Man in the High Castle with Mechs. I didn’t like the original Man in the High Castle, but I did like it’s worldbuilding. Thought combining the ideas and premise of the original story with cool mech fights would be cool, but still didn’t have enough mech battles or Man in the High Castle for me.
Military Science Fiction: Honor Harrington: The Short Victorious War – David Weber
The third book in the Honor Harrington series. The Honor Harrington series is a staple of military science fiction and follows captain Honor Harrington and her telepathic alien cat through a war between Honor’s Star Kingdom of Manticore and the People’s Republic of Haven. Short Victorious War is book 3 of the series and starts with war still not declared. The previous two books in the series both chronicled incidents between the two superpowers that Honor was involved in, but it’s only now that open hostilities are becoming inevitable. I do enjoy the series, but not enough to binge it. One Honorverse book a year is probably enough for me.
Written in the 70s: We Who Are About To… – Joanna Russ
I really wanted to love this book. For the first 45% or so I was, until the first climactic confrontation happened, Making most of the book a woman talking to herself. We Who Are About To… is about what really happens when a spaceship with eight passengers is ejected from hyperspace and lands on an unknown planet in an unknown galaxy with no hope of rescue. Seven of the castaways start dreaming about the clichéd planetary colonisation and rebuilding of human civilisation they are going to do. Despite them being eight people with no survival skills. The unnamed narrator realises how dumb that is and wants no part of this whole restarting the human race thing. Her fellow castaways hate her for her pessimism and make it clear that they need every functional womb they have and will not let her opt out. The narrator isn’t going to stop their efforts, but she won’t have children in a re-emerging doomed patriarchy. Her fellow passengers can’t stand her dissent. They can’t stand a woman having that agency. They want to force her into their control, and this part of the story was amazing. It was everything I wanted. I just wish the second half wasn’t such a slog.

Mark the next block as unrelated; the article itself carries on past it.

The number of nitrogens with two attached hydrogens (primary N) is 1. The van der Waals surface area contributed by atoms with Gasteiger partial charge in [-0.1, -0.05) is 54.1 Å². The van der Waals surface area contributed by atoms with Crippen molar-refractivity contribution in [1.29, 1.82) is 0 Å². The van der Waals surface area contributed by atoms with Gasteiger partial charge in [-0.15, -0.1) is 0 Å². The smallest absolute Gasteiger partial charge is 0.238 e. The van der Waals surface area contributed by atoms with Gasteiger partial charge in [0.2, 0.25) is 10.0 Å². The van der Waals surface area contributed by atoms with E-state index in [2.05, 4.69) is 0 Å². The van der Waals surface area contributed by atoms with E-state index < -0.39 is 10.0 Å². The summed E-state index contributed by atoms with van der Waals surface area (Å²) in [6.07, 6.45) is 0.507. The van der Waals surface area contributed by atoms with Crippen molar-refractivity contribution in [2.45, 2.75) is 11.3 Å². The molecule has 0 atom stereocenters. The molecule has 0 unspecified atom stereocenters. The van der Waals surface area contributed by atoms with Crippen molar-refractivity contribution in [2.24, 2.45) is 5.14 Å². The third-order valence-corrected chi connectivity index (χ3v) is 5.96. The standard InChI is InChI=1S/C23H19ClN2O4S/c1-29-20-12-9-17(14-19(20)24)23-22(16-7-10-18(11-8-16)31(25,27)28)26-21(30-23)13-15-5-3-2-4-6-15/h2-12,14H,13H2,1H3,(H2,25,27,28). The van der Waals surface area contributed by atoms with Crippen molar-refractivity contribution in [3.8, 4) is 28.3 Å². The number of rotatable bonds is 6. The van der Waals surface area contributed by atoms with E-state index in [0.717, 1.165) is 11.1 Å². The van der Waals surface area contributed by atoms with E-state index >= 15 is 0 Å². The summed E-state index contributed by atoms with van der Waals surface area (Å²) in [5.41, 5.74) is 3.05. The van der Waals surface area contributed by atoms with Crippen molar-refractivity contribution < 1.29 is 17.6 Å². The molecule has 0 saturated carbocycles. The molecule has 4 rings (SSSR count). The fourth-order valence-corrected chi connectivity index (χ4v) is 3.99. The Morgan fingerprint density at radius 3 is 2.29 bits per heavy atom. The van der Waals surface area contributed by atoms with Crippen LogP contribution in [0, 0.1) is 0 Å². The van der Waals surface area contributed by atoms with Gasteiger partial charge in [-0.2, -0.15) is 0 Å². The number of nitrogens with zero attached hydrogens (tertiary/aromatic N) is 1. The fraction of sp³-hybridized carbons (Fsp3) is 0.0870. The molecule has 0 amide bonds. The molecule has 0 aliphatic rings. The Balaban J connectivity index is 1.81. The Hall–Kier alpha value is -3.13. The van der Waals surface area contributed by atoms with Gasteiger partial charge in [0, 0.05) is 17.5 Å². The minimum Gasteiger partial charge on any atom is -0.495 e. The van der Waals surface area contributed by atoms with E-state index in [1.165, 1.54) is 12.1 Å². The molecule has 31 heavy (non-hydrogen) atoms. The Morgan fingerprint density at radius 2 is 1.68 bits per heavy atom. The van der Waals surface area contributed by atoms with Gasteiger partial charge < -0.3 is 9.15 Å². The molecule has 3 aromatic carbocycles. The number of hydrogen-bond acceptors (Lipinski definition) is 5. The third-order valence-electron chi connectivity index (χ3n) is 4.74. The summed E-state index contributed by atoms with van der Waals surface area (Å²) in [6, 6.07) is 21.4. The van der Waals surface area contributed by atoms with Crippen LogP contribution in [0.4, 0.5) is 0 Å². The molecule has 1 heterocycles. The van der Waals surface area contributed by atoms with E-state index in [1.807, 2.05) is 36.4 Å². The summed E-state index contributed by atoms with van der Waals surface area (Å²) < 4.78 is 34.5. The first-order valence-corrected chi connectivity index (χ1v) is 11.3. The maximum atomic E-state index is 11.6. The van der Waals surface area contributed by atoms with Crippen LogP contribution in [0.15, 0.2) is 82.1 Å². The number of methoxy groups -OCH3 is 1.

Title Starts with E: Eifelheim – Michael F. Flynn
Aliens crash land in a small German village in the 14th Century. Father Dietrich realises they are people rather than demons and sets out to help them/convert them to Christianity. This was so well written that I actually enjoyed reading about aliens converting to Christianity. A unique first contact story which will tell you a lot about life in the Middle Ages. In some parts way too much.
I’d also like to point out that I finished this book in my hotel room the night I went to see the band Ninja Sex Party live in Sydney, so I’m always going to associate this book with Ninja Sex Party.
I’ll be back in a few days with this year’s card. For my Book Bingo Challenge, I have a reading challenge generator which randomly fills my card from a list of nearly 200 challenges. If anyone else would be interested in having their own card for 2020, let me know and I’ll happily make one.